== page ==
Paul Holmgren: Flyers have paved way toward being relevant

FLYR12
Flyers president Paul Holmgren has high hopes for his team.

Paul Holmgren, mindful that the Flyers have one of the NHL’s deepest farm systems, believes this season could be the launching point for his franchise.

The club president isn’t predicting that the Flyers’ four-plus decades without a Stanley Cup are about to end. That, he knows, would be foolish. But he likes the direction in which the team is headed under general manager Ron Hextall. He thinks the likely injection of several rookies will complement the core that features Wayne Simmonds, Claude Giroux, Jake Voracek, and Ivan Provorov.

“Obviously, our plan is to make the playoffs this year and see what happens,” Holmgren said Wednesday in his Wells Fargo Center office. “I think what Ron is doing, and has been doing, is put our team in a position where we can make multiple playoff runs with the hopes of winning Stanley Cups along the way. That was his goal when he took over three-plus years ago. I think if you look at our team now and where we are from this moment out, that’s kind of where we’re at.”

Holmgren, who recently had cornea surgery to try to improve the almost-lost sight in his right eye, said the Flyers are a “team that’s setting ourselves up for multiple playoff runs with the idea of winning a Stanley Cup or two along the way. … I think we’re a team that’s poised to take some steps forward over the next number of years. Could it be this year? Yeah, why not?”

While most of the Flyers’ rivals in the loaded Metropolitan Division got better in the off-season, the Orange and Black didn’t make many eye-opening moves. That doesn’t necessarily mean the Flyers, who will start training camp Sept. 15, will miss the playoffs for the third time in the last four years.

Talented young players such as Provorov, Shayne Gostisbehere, Travis Konecny, and Jordan Weal should continue to improve, and several rookies, headed by center Nolan Patrick and left winger Oskar Lindblom, are expected to make an impact. Patrick was the No. 2 overall pick in the June draft.

If the young players do their part and Giroux bounces back, it should be an interesting season at the House that Ed Snider Built.

The farm system is loaded — when is the last time you could say that about the Flyers? — so if this team shows substantial growth, it could be in position to make a serious Stanley Cup challenge in a few years.

“I expect us to be a competitive team,” Holmgren said. “I think a lot of questions will be answered in training camp. Right now, we have some of these young kids, who we’re excited about and looking forward to seeing how they do in training camp. Players answer these questions for us as to whether they’re ready to take a spot and become productive.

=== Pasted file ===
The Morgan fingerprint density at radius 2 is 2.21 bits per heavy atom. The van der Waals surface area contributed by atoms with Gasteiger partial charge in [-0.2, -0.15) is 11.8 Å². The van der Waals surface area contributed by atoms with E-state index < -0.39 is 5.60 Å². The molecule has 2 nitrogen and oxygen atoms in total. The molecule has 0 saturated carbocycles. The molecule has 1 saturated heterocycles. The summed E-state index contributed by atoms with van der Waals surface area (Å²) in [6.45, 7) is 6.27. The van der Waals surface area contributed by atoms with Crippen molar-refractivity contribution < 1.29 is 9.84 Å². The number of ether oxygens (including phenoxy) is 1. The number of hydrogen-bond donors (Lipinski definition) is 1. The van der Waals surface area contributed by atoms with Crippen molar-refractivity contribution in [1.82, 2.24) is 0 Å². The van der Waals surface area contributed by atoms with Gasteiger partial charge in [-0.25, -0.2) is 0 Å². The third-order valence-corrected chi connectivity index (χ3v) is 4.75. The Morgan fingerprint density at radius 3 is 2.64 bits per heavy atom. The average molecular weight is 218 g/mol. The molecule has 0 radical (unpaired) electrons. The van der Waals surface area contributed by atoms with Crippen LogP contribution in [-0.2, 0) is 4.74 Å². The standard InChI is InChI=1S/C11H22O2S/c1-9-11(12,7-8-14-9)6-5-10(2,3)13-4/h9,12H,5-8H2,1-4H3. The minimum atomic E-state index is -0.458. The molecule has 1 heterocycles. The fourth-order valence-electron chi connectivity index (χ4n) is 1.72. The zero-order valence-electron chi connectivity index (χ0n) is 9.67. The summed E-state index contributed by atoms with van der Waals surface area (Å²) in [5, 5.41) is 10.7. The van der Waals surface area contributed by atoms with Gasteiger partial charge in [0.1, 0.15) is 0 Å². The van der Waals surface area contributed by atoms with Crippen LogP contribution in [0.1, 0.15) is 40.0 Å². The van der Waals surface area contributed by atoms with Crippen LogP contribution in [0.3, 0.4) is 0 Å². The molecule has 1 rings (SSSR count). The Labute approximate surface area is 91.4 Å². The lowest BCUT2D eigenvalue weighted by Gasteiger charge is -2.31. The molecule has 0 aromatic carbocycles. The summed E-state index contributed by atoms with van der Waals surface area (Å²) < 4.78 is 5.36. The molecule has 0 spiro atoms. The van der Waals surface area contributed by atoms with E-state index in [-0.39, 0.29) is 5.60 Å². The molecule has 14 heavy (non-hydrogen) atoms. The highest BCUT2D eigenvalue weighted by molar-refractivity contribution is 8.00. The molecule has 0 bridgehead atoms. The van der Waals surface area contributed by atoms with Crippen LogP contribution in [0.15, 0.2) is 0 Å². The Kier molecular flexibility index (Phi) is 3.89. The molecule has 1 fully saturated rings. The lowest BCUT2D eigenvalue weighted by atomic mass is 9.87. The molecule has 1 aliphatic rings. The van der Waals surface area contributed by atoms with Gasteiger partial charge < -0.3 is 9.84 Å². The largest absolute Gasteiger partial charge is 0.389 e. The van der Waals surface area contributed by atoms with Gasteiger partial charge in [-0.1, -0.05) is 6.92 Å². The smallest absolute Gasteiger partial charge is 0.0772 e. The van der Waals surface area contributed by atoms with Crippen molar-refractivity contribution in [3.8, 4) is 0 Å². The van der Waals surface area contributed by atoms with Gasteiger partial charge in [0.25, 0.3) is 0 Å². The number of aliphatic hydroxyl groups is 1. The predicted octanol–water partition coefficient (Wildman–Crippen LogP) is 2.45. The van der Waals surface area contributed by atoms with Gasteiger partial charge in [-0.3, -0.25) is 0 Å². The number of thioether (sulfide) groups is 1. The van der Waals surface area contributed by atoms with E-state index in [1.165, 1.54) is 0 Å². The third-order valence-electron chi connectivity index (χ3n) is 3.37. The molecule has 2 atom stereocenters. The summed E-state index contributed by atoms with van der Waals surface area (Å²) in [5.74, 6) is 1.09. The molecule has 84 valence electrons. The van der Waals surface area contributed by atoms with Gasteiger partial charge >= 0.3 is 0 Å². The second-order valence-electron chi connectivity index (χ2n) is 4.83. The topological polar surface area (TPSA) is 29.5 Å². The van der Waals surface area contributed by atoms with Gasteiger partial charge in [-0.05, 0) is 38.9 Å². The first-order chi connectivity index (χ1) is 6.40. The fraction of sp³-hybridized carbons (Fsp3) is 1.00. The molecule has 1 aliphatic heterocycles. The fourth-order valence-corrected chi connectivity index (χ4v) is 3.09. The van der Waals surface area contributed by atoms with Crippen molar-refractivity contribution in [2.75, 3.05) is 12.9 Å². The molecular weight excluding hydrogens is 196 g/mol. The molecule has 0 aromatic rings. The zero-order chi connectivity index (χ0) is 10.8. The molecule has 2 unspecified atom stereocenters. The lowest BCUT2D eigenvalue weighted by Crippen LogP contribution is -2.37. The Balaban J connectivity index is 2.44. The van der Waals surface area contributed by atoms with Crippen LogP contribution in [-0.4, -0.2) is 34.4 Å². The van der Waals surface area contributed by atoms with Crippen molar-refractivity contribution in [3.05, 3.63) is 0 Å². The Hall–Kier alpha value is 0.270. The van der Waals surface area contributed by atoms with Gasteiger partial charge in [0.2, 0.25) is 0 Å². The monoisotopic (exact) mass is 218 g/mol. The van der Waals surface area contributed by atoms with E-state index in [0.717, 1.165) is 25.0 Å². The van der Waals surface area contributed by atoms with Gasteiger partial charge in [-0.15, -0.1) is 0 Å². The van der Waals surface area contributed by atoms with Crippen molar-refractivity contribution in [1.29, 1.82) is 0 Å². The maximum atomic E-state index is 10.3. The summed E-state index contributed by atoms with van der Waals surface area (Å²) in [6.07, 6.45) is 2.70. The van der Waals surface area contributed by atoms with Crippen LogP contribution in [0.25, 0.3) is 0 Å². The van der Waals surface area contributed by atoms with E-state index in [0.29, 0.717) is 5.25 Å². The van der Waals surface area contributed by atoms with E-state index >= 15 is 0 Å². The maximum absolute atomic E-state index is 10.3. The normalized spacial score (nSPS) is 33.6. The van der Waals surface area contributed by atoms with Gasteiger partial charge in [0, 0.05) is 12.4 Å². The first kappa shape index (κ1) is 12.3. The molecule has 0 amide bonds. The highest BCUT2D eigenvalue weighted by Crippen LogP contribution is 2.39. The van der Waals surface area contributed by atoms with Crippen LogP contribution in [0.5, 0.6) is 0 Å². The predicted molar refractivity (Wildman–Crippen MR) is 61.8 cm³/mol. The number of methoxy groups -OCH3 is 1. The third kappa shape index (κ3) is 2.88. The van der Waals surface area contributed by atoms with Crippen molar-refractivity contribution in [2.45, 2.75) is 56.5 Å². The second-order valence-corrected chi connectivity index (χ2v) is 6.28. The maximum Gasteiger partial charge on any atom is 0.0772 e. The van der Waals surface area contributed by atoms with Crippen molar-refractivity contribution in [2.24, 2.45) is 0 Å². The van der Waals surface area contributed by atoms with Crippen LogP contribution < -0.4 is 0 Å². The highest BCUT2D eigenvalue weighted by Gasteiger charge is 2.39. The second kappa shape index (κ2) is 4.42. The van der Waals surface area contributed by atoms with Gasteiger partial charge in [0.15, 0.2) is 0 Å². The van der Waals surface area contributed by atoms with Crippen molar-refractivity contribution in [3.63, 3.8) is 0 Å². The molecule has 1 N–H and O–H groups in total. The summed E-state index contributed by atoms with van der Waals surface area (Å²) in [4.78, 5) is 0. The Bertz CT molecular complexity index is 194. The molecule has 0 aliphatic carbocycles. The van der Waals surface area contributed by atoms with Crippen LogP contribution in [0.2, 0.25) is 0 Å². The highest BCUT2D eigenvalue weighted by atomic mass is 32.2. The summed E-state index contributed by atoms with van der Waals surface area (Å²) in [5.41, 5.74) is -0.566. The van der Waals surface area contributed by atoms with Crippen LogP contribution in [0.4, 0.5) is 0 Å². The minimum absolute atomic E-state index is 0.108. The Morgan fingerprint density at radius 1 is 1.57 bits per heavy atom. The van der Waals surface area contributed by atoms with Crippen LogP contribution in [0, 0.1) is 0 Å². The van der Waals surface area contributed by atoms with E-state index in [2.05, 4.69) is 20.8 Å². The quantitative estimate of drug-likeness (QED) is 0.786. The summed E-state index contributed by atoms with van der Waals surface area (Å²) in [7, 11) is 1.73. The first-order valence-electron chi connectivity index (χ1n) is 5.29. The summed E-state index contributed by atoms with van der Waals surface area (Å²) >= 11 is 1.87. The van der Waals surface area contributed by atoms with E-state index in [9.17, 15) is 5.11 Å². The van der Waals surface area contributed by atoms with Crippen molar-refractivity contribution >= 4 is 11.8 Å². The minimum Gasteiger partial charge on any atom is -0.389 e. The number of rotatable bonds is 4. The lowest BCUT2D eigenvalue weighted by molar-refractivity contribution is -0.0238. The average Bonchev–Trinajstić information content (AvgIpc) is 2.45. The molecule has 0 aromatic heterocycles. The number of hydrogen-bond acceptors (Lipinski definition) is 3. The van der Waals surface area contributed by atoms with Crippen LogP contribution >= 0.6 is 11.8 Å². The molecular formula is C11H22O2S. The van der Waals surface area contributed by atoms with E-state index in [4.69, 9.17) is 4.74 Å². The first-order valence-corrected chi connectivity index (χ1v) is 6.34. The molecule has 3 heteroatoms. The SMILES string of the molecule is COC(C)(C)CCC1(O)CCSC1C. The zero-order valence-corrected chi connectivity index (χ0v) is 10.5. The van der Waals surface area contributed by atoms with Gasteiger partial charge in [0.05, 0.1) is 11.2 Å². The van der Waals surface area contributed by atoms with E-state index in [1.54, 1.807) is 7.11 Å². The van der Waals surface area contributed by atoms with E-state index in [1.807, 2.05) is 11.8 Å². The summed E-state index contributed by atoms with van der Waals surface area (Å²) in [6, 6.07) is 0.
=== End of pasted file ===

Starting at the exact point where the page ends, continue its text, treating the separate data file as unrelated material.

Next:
“It’s exciting. To me, youth and enthusiasm is a good thing.”

Like Hextall, Holmgren doesn’t like using the R-word, even though more than one third of the Flyers’ roster could include players in their first or second full season.

“I don’t think we’ve ever gone through that rebuilding phase,” Holmgren said. “Ron and his staff have done a great job of really supplying us with this pipeline. You look at last year with Provorov and Konecny, and Ghost [Gostisbehere] came in the previous year. This coming year, we could have four or five [rookies] — who knows? We got an unexpected gift when we moved up in the draft” to get Patrick, who Holmgren said is completely healthy after sports-hernia surgery.

[Flyers sign draft picks Morgan Frost and Isaac Ratcliffe]

Holmgen said “lots of good things” are happening, “and I think the hockey world has kind of taken notice of what Ron and his staff have done in terms of where they rank our prospect system.”

ESPN rates the Flyers with the league’s top prospect pipeline.

“Internally, we’ve been excited for a few years now, and we’re starting to see the fruits blossom,” Holmgren said. “Hopefully, there’s more of these good, young players coming, and I think there will be. Again, they’re the ones that ultimately either make or break it.”

That doesn’t mean there aren’t several questions heading into camp. Among them:

  • Will a young defense, which could have four regulars in their first or second full season, lead to a multitude of errors, especially in the first part of the season?
  • Can Patrick make the jump from juniors to second-line NHL center?
  • Is the goaltending duo of veterans Brian Elliott and Michal Neuvirth good enough to compete with the division’s big boys, such as Columbus’ Sergei Bobrovsky, Pittsburgh’s Matt Murray, Washington’s Braden Holtby, and the Rangers’ Henrik Lundqvist?
  • Is Giroux starting the Big Fade, or was last year — he scored 14 goals, the lowest total in any full season in his career, and had a minus-15 rating  — an anomaly?

Holmgren said Giroux, who will turn 30 on Jan. 12, is “absolutely” going to regain the form that made him one of the league’s best centers.

“Claude is his biggest critic. I’m sure he went back home this summer and realized he has to be better. I have full confidence that he will be,” Holmgren said. “I’m sure he’s doing his work right now to prepare for the season.”

Giroux had hip and abdominal surgery last summer and said it affected his performance last season.

“He had a couple of serious injuries, probably more serious than a lot of people know about,” Holmgren said. “Maybe he didn’t have the proper time to train last year. I know this summer he has had the proper time to train, so I expect him to bounce back.”

Holmgren thinks that Hextall has put the pieces in place and that the road to NHL relevancy has been paved.

We shall see.

“Ron’s done a great job, and he’s one of the up-and-coming top general managers,” Holmgren said. “… He’s put the team in a good spot, and it’s up to the team now to kind of move this forward.”